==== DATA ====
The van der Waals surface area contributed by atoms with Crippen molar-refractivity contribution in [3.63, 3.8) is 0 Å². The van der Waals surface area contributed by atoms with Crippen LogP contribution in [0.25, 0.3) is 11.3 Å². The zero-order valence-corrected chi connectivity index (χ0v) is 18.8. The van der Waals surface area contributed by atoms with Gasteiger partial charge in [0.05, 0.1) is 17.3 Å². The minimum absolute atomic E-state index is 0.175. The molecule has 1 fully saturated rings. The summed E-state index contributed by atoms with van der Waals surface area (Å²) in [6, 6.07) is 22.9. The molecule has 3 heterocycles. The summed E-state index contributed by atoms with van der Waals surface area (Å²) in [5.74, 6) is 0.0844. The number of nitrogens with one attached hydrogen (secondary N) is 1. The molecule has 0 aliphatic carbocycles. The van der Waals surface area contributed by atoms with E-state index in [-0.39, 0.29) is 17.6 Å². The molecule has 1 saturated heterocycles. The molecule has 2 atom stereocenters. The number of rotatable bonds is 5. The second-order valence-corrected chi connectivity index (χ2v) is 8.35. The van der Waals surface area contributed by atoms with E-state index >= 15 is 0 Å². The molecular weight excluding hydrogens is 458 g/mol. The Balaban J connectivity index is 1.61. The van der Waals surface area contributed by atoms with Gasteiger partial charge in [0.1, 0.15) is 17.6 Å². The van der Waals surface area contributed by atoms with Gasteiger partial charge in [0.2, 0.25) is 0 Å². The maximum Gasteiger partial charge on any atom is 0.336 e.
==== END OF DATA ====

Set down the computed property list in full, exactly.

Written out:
The van der Waals surface area contributed by atoms with Crippen molar-refractivity contribution in [3.63, 3.8) is 0 Å². The van der Waals surface area contributed by atoms with Crippen LogP contribution in [0.25, 0.3) is 11.3 Å². The zero-order valence-corrected chi connectivity index (χ0v) is 18.8. The van der Waals surface area contributed by atoms with Gasteiger partial charge in [0.05, 0.1) is 17.3 Å². The minimum absolute atomic E-state index is 0.175. The molecule has 1 fully saturated rings. The summed E-state index contributed by atoms with van der Waals surface area (Å²) in [6, 6.07) is 22.9. The molecule has 3 heterocycles. The summed E-state index contributed by atoms with van der Waals surface area (Å²) in [5.74, 6) is 0.0844. The number of nitrogens with one attached hydrogen (secondary N) is 1. The molecule has 0 aliphatic carbocycles. The van der Waals surface area contributed by atoms with E-state index in [-0.39, 0.29) is 17.6 Å². The molecule has 1 saturated heterocycles. The molecule has 2 atom stereocenters. The number of rotatable bonds is 5. The second-order valence-corrected chi connectivity index (χ2v) is 8.35. The van der Waals surface area contributed by atoms with E-state index >= 15 is 0 Å². The molecular weight excluding hydrogens is 458 g/mol. The Balaban J connectivity index is 1.61. The van der Waals surface area contributed by atoms with Gasteiger partial charge in [0.1, 0.15) is 17.6 Å². The van der Waals surface area contributed by atoms with Gasteiger partial charge in [0.2, 0.25) is 0 Å². The maximum Gasteiger partial charge on any atom is 0.336 e.